Sunday, 6 February 2011


From Roy Greenslade:

The Irish edition of the Mail on Sunday published several thousand copies today with a spoof wrap-around as if it was the Sunday Tribune, the title that went into receivership last week.

It masqueraded as the Tribune by reproducing its masthead, as the picture above illustrates. Unsurprisingly, it outraged the Tribune's editor, Nóirín Hegarty, who called it "pernicious" and "a false representation".

And here's a response to Roy's article from Frederico01:

I speak as one of the poor suckers who was duped into buying it this morning. On the run I picked up a copy of the Sunday Business Post and the Sunday Times....I saw "The Tribune" there and thought that it must have been a creative initiative by the journalists at the paper to keep the flag flying for the next few weeks. As a friend of mine works there I picked it up.

When I got home I almost spewed when I realised the con, and let's face it that's what it was. I will never buy a copy of the Mail in any form after this, nor a single of chips that is wrapped in it. Disgusting.

UPDATE (7 Feb) - Thanks to Liz Church for highlighting the latest development on this story:

Ireland's edition of the Mail on Sunday faces prosecution over its cover that bore the masthead of the rival Sunday Tribune.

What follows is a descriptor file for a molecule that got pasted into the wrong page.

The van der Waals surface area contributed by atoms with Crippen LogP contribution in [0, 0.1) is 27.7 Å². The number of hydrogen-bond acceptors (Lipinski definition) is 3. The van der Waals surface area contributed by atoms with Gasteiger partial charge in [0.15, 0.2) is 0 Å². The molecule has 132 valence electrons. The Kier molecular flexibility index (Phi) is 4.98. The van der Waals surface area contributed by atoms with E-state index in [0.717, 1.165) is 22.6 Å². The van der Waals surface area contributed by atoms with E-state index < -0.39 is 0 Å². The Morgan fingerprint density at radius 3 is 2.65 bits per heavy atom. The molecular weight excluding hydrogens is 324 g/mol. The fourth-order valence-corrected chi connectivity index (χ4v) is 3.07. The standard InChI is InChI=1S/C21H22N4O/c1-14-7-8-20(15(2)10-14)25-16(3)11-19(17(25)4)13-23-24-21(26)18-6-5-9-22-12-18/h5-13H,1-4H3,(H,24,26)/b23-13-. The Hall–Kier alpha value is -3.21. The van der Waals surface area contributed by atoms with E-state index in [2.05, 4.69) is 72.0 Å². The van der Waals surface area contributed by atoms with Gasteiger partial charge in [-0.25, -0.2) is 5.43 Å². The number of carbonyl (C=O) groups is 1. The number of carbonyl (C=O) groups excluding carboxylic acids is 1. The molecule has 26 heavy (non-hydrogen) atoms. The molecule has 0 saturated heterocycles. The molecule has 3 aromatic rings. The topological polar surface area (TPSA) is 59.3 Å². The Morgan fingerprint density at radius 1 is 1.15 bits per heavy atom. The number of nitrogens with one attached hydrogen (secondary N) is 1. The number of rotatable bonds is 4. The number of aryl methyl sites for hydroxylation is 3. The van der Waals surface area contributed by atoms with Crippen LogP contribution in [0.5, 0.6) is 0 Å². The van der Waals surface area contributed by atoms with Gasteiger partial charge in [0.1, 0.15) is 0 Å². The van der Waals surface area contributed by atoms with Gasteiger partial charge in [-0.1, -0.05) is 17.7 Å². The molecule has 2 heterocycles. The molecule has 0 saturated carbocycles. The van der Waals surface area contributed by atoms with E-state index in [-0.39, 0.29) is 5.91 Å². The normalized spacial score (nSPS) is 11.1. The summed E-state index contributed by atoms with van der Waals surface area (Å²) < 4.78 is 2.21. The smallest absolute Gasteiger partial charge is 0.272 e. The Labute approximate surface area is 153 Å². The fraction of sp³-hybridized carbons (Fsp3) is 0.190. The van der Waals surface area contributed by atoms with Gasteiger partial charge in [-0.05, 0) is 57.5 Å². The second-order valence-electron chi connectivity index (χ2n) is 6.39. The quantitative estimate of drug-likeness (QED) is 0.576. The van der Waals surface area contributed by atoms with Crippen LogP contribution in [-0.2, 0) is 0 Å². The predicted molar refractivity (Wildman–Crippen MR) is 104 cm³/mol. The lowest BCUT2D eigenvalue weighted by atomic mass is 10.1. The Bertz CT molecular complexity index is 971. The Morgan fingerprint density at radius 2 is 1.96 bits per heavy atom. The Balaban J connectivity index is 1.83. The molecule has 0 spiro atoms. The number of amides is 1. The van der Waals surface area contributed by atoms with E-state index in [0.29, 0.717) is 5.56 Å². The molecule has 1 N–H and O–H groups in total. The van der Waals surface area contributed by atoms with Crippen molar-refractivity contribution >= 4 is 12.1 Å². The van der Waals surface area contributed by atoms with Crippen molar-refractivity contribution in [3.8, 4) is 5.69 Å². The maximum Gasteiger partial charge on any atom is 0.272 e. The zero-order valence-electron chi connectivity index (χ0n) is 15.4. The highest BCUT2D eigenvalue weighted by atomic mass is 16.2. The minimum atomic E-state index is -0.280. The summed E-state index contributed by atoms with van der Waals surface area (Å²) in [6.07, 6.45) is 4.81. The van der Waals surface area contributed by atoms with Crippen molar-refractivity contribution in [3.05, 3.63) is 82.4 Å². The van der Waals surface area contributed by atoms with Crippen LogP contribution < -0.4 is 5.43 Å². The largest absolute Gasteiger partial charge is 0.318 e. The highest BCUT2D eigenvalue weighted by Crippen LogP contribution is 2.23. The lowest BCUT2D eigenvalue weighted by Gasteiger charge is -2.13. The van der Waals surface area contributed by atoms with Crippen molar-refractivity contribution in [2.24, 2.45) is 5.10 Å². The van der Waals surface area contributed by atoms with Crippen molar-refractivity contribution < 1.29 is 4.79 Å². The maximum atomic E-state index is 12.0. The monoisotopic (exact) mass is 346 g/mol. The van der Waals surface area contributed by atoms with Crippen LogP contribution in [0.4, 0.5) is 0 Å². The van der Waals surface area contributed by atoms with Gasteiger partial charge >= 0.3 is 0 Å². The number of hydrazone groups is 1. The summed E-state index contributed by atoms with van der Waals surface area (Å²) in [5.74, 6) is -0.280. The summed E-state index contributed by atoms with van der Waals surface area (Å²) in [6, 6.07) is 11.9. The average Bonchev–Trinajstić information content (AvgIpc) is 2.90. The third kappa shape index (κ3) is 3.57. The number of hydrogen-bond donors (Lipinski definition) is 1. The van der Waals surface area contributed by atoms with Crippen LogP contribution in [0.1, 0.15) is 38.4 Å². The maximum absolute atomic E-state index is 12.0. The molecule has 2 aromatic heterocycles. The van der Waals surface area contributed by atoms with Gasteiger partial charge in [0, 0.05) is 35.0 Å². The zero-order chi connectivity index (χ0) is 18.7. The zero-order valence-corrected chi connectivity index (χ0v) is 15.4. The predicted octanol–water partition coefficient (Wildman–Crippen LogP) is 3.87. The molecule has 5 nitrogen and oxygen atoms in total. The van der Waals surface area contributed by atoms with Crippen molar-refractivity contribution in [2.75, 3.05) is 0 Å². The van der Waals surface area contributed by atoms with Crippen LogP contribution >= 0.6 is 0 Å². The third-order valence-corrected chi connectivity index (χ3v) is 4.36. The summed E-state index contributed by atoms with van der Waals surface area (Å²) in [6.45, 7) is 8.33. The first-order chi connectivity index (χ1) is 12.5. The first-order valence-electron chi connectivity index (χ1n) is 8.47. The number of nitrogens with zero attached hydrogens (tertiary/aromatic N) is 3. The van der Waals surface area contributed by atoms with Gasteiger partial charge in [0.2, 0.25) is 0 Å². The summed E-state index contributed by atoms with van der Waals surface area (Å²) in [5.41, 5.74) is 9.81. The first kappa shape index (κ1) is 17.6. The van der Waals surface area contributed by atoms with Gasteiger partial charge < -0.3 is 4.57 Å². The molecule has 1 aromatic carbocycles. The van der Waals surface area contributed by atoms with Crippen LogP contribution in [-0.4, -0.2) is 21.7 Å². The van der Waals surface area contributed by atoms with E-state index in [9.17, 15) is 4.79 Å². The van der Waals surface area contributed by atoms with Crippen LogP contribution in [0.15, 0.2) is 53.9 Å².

The Irish republic's National Consumer Agency confirmed it was investigating complaints against Associated Newspapers' Irish operation.

In a statement released on Monday the agency said: "Following further consideration, the National Consumer Agency is now considering a prosecution for a breach of the Consumer Protection Act. Accordingly, the agency will be making no further comment on this issue."


  1. Surely they can be done by the Irish version of trading standards for that.

    It's not like the Express when they covered thier paper with an advert for a car on the day of Obama's innaguration (funny that). This is one product pretending to be a totally different product in order to purposefully mislead/con people into buying it.

  2. That would be fraud by false representation* in the UK, though no doubt the "special edition for the readers of..." would see them slip through the net.

    *Fraud Act 2006, Section 2

  3. If they are prosecuted and actually have to part with money or, better yet print an apology it'll be interesting to see a)How the Irish arm of the Mail reacts and if it'll do as it's told and b) How many anti-Irish lies the UK Mail will print in the weeks following as retaliation.


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